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How to repair cracks in walls/ceilings/floors?

txnoob's Avatar

Join Date: Jun 2005
Posts: 107

02-11-07, 12:05 PM   #1  
How to repair cracks in walls/ceilings/floors?

Several months ago we learned our foundation was moving due to a leak, and then later learned that leak was in the sewer line. We've had the leak repaired and a few piers were installed under our slab to help stabilize the foundation. Everything seems ok now.

Unfortunately we now come to the damage the movement did inside the house, namely in the form of cracks large and small. I have about a dozen pictures of each instance of a problem and would appreciate some guidance in how to best repair them.

This picture is in the kitchen were the cabinet surface meets the wall. Would some of the caulk for cabinetry work here?

Here are some cracks in the drywall in the ceiling.

This is a crack where the cabinet meets the brick.

This one is where a pantry cabinet meets the ceramic tile. Would it be wise to remove the grout entirely and lay down new grout?

This is a crack in the bathroom between two ceramic tiles. A little hard to see but you can make it out.

Same bathroom, this is the sink cabinet cracked along the ceramic tile wall.

This is the living room ceiling, wood paneling meets drywall.

This is another bathroom. Notice the rather large gap between the sink area and the wall? Yikes.

Same bathroom, this is the door frame that meets the floor which is also ceramic tile. Would removing the old grout and putting in new be good here?

Very close to the above bathroom, I noticed this hole is now opened up and is letting in a lot of outside air. This hole is huge! I can put almost two fingers in it.

Another room showing some cracks in the crown molding.

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Kobuchi's Avatar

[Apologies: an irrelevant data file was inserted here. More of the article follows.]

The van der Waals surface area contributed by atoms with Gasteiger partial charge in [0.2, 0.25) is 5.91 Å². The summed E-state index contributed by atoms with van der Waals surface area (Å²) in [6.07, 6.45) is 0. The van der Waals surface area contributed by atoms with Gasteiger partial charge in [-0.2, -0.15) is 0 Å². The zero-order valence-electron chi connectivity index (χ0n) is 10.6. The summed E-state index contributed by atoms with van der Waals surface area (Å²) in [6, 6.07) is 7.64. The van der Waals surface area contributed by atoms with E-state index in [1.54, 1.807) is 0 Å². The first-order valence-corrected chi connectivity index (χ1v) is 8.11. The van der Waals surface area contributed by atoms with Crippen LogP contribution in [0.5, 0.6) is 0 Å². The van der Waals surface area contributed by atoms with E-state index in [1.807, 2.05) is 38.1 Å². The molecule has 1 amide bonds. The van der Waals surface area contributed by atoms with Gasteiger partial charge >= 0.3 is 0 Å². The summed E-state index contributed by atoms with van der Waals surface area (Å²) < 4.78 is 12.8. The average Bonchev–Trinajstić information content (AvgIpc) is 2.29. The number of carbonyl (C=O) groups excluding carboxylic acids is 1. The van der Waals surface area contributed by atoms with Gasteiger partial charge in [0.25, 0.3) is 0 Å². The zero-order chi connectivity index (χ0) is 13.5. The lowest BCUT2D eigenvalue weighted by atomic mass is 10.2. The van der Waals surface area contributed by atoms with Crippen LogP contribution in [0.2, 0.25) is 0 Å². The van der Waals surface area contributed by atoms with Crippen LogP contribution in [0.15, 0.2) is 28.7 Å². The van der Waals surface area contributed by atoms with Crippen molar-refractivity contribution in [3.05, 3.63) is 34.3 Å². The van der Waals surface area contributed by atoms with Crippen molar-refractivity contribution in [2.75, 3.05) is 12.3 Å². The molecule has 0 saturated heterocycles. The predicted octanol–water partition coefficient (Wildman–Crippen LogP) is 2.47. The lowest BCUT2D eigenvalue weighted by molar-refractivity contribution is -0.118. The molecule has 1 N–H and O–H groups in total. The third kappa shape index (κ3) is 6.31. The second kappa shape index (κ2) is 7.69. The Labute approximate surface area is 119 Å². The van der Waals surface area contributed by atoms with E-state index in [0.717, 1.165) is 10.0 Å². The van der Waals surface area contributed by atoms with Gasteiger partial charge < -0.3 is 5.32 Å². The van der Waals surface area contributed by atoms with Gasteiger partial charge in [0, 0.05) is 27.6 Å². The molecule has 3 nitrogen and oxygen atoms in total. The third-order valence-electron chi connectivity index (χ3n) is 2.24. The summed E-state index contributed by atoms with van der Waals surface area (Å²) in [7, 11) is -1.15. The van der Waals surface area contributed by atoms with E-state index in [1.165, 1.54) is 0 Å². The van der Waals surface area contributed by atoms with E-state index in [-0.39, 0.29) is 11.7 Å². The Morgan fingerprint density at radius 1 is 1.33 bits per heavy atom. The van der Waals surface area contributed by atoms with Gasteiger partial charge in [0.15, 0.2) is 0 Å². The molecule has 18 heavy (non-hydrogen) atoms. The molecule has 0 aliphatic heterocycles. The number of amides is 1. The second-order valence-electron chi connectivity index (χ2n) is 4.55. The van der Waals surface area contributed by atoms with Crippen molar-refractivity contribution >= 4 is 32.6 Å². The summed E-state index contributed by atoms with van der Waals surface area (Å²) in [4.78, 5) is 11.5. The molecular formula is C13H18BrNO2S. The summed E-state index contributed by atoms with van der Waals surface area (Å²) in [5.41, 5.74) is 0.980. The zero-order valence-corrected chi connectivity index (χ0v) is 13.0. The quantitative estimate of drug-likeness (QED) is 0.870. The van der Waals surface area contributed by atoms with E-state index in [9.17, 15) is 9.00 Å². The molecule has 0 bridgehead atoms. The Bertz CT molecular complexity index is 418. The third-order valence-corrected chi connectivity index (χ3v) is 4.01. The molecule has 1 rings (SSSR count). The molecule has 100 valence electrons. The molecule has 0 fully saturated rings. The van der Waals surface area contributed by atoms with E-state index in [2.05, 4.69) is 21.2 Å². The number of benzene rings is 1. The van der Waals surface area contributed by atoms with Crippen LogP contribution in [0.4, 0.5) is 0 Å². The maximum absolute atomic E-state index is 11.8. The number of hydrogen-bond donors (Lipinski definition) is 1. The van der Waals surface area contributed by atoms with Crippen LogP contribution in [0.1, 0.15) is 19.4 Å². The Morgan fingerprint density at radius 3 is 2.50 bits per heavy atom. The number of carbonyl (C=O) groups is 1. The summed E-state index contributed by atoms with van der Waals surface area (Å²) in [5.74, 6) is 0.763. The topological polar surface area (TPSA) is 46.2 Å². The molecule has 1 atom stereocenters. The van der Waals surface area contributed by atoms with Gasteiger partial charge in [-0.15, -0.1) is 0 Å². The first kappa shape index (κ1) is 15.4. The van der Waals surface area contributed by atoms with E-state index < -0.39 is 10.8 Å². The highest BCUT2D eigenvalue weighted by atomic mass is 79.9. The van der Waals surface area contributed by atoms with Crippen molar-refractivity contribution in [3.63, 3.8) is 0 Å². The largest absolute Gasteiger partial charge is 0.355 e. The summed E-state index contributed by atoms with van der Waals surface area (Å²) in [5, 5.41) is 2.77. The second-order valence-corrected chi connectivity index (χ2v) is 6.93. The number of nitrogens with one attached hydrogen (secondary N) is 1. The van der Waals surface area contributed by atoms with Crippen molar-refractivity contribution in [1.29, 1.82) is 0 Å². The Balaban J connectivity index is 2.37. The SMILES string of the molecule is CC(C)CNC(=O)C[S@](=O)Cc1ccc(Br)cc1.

Join Date: Aug 2004
Posts: 1,210

02-11-07, 01:22 PM   #2  
I did look at every picture, but will offer general advice.

Your house was well-settled before this sewer leak. Now, expect further settling as a result of the recent foundation and drain work. The cracks will probably shift a little, one way or another, and some new ones may appear. Not much, but with inflexible materials like tile, grout, old plaster, I would wait at least a few months. Especially so if you're getting frost heaves or rainy season this month.

Interior woodwork will shrink (usually away from walls) when the indoor climate is dry. Caulking those joints is best done then. When, depends on where you are, how you heat/cool your home.

Hairline cracks in plaster walls could be fixed immediately. I would use paintable latex caulk, applied with fingertip.

Wherever you can paint, a flexible filler (like caulk) is preferable.

The tile grout cracks are interesting. Unlikely the concrete below just happened to crack along the grout lines. So, the tiles must not be stuck to the concrete around there. I would scrape all the grout away and make sure to work the new grout under those tile edges.

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